Sushi Roku adds gluten-free menu
In the last two or three years, more and more Sushi Roku diners have asked for gluten-free food, so the restaurant company decided to develop a menu for people avoiding wheat, barley and rye.
Customers at sushi restaurants have always had the option to eat sushi or sashimi, as long as they avoided soy sauce, which often contains wheat. But soy sauce isn’t just in a bottle on tables; it’s often an ingredient in other sauces.
When a diner asks about gluten, it can take 10 or 15 minutes for a waiter to go through a menu and discuss alterations that would suit the diner, says Tom Cardenas, vice president of operations.
“So we decided, wouldn’t it be simpler if we have a gluten-free menu?” he says. It took a few months of developing and testing sauces before the menu was ready for a restaurant.
“After a positive response” at the company’s West Hollywood restaurant, Chi Lin, the menu was installed a couple of weeks ago at all the Sushi Roku restaurants, says says Lee Maen, partner at Innovative Dining Group, which owns the Sushi Roku restaurants. The restaurants are in Hollywood, Santa Monica, Pasadena, Las Vegas, and Scottsdale, Ariz.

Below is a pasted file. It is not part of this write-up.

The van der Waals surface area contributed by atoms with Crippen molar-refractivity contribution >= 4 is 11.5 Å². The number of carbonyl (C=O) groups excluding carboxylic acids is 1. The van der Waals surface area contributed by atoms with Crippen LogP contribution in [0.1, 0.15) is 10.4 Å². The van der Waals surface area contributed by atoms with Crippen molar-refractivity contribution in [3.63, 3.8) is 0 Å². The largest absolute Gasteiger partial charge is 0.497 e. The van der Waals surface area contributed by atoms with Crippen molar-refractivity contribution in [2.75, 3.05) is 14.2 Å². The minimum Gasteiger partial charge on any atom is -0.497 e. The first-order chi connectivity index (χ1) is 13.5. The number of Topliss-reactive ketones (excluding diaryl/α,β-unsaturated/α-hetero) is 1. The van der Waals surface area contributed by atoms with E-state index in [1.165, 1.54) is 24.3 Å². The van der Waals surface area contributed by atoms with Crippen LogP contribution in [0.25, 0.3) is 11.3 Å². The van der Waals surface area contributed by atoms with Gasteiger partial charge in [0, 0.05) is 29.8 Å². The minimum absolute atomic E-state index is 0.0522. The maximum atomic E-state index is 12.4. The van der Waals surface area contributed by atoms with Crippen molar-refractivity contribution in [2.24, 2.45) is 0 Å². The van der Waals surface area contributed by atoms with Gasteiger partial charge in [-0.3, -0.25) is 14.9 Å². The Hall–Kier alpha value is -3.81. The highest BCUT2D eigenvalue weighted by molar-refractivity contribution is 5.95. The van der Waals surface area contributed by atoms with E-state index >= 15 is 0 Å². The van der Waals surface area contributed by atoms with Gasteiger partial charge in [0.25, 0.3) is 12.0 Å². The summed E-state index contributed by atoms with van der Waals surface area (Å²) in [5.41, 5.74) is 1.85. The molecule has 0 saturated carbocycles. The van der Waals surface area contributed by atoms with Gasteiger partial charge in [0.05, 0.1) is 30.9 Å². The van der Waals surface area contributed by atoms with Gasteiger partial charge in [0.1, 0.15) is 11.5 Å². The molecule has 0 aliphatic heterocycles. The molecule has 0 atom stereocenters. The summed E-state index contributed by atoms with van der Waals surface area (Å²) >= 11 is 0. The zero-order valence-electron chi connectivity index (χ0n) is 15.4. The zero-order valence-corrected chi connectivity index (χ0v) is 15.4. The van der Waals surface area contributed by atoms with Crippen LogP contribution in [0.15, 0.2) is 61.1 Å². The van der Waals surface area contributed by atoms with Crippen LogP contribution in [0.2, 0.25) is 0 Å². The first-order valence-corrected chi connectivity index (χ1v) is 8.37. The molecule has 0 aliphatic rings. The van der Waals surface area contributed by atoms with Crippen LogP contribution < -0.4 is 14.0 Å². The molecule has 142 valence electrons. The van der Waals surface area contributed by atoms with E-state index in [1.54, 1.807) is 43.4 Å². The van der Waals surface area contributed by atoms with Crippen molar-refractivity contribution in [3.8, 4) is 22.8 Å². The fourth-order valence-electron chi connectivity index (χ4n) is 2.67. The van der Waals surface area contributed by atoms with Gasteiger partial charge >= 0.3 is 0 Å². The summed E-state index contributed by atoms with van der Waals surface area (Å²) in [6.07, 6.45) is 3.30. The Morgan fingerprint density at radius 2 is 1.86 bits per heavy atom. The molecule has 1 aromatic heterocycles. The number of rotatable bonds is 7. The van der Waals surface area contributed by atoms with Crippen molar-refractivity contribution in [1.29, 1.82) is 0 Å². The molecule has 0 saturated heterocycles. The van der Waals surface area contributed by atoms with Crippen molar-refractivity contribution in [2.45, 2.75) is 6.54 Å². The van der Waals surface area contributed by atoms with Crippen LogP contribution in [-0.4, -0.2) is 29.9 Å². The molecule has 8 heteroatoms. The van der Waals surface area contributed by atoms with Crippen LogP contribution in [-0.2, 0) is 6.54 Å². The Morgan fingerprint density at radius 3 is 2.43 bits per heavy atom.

The new menu includes seared albacore sashimi with ponzu sauce; tofu three ways with truffle oil, caviar and lemon oil, and scallions and sesame oil; octopus sashimi “Kyoto Style” with herb vinaigrette; filet mignon-wrapped asparagus with soy mirin sauce and sashimi salad with frisee and soy ginger.
The idea was for customers who avoid gluten to be able to order the same dish, say tuna carpaccio, that other diners order. Previously, their option might have been to have the tuna without a sauce.
Ponzu and other sauces also have been reformulated for the gluten-free menu, Cardenas says.
Why not just go gluten-free for everyone? Cardenas says that tasted side-by-side, there’s still a slightly different flavor between the soy sauces. And, he said, the gluten-free version is three times as expensive.
He notes that Sushi Roku now has a gluten-free menu, but its kitchens are not gluten-free. That might be an issue for the most sensitive diners, who worry about cross-contamination. For many people, however, gluten-free dining is a choice.
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